Double K, one half of the LA rap duo People Under the Stairs, passed away yesterday at his home.
The 43-year-old emcee was known for his slick-tongued bars and old school resolve. People Under the Stairs fought to maintain a cult underground following and purposefully avoided fame or mainstream recognition. “We used to fit into the Hip-Hop category as the left of center,” said PUTS producer, Thes One, in the group’s exit interview back in 2019. “But now we’re so far left we’re like an Americana group at this point. Which is fine with me.”
For those unaware of PUTS’s immaculate talent with the mic, or for those mourning the loss of Double K, here are the duo’s 6 best records.
Arguably the most innocuous project from PUTS, Carried Away is an ode to the joy that comes from having a good time. The duo’s seventh record caters mostly to the sounds of Hip-Hop’s golden era, but Carried Away also lets in funkadelic influences from the ’80s. The project’s first single, “Trippin at the Disco !!!” is steeped in hypnotic disco rhythms all the way down to its kaleidoscopic music video, as Double K and Thes One sputter quippy bars focused on the joy of letting loose on the dance floor.
Elsewhere on the record, offerings like “Beer” find the boys engaged in drunken turpitude on a “Friday night” when, simply enough, “everybody was drinkin.'” Over a decade later, the album has strictly good vibes and still reverberates for those in need of a buoyant pick me up.
Thes One plainly wrote in O.S.T.‘s album notes that the project was “just good old Hip-Hop.” It’s hard to argue with that sentiment, as the album fights to preserve the underground Hip-Hop traditions of yore at every waking turn.
The album does feature the duo’s biggest track, “Acid Raindrops,” but while good vibes remain, smooth tracks like “Jappy Jap” loosely camouflage the duo’s heightened concern with the state of Hip-Hop. Many tracks on O.S.T. outright antagonize bandwagon rappers, with songs like “The Outrage” merely existing so PUTS can eviscerate those trying to commandeer the genre.
“Delicate my debates with celibate beat tapes, they don’t touch, I crush the crutch of personas, same players in the game claiming that their owners.” PUTS has always been vocal about the importance of preserving the old school ways, and O.S.T. transforms that belief into a full-blown proclamation.
Stepfather could exist in today’s rap landscape, but it also could have existed back in the ’90s. It’s one of the group’s strictest old school records. Lyrically, it’s not quite as compelling as some of the group’s other works; but regardless, the vibes are strong. “Flex Off” is perfect for a summertime cruise down Sunset Blvd, and “Tuxedo Rap” focuses solely on sophisticated flexes (“Graceful poise while toys, no soul, gold-fishing like kois”). Stepfather is a compelling, nostalgic ode to ’90s Hip-Hop, with enough twists to keep it from getting creatively stale or stringent.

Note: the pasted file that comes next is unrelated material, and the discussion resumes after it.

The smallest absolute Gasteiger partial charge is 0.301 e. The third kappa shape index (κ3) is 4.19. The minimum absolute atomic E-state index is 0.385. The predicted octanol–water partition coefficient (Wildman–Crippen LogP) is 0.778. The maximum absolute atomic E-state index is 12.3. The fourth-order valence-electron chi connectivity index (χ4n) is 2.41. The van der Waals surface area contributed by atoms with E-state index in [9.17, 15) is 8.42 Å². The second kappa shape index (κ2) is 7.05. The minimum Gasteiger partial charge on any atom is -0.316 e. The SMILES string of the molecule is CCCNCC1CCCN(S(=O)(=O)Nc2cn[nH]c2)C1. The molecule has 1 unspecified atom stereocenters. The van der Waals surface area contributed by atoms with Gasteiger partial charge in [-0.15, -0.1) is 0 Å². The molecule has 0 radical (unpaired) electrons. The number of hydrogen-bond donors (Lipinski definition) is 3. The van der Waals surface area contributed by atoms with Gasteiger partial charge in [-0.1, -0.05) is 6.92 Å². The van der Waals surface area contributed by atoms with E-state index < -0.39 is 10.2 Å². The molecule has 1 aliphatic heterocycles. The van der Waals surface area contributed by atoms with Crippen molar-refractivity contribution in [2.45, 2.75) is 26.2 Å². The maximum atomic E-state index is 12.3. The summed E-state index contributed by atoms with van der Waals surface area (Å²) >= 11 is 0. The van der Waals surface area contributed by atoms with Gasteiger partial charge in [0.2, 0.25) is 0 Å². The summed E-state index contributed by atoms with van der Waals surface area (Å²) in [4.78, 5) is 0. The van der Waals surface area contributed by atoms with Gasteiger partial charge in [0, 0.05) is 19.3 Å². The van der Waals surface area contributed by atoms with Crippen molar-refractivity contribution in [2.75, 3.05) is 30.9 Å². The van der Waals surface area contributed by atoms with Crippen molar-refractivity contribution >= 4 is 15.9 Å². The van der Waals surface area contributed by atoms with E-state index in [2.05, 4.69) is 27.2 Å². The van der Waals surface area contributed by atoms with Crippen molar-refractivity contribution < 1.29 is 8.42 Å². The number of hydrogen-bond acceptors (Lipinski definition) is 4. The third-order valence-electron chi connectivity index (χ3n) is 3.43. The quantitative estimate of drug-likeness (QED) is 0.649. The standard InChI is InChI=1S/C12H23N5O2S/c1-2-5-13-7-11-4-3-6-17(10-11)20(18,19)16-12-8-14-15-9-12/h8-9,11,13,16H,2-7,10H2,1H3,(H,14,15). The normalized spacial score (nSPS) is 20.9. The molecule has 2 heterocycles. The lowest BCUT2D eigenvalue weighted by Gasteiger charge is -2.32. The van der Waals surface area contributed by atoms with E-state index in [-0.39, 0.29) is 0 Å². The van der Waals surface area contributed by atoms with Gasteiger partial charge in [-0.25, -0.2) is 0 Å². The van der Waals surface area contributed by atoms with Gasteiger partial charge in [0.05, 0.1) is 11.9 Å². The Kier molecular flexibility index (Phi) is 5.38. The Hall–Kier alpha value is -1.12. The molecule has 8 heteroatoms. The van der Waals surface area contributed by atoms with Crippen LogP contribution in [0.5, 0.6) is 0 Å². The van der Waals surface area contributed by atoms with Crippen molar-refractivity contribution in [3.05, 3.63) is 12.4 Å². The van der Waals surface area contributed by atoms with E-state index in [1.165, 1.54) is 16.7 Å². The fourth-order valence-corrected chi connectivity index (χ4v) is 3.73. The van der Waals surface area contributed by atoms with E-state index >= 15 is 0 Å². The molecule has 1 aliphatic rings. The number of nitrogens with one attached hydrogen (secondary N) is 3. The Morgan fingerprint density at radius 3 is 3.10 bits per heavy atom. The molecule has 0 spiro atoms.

Or Stay Tuned… – 2003
The final album under OM Records and follow up to O.S.T., Or Stay Tuned… embraces the lo-fi cruise control of “Acid Raindrops” and rarely elevates above it. “Drumbox” is a funky outlier that bounces with lighthearted ease, but the rest of the album swaggers along at around the same pace. It’s got playful lethargy, perfect for hanging out with friends.
Highlighter – 2012
People Under The Stairs “Highlighter”
The eighth record by PUTS, Highlighter was the first album to ever be created in a 24-bit-HD-AAC format. “In layman’s terms, that means it sounds fractionally better than most albums while munching up a whole lot of hard drive space,” wrote Consequence of Sound. Regardless, the album sounds excellent and is just as sample-heavy and sonically toasty as its predecessors.
Sincerely, P – 2019
On one hand, Sincerely, The P is a heartwarming farewell record. As the group’s final album, it finds the LA duo riding off into the sunset in an epic fashion, honing in on their strengths and saying a graceful “adieu.”
Closer “The Sound of a Memory” is a particular tear-jerker, with the duo reflecting fondly back on a two-decade-long run that remained authentic and entirely funded by the underground. “They say the cousin of death is sleep, that’s why me and the homie keep the beats in the street,” Double K pronounces. “Dreams not memes, y’all, keep followin.”
But on the other hand, Sincerely, The P once again expressed the duo’s continuous contempt for Hip-Hop representation in mainstream culture. They talk about grinding out records while “Drake manscapes” and “the opposite sound dominate the soundscape,” but they never loiter too long in their resentment.
Double K often turns the other cheek in favor of blissful nostalgia. “Trust me, this is what I want,” K reassures us as he reflects on the joys and hardships of touring on “We Get Around.” All in all, the duo was happy enough just being able to make music for a living.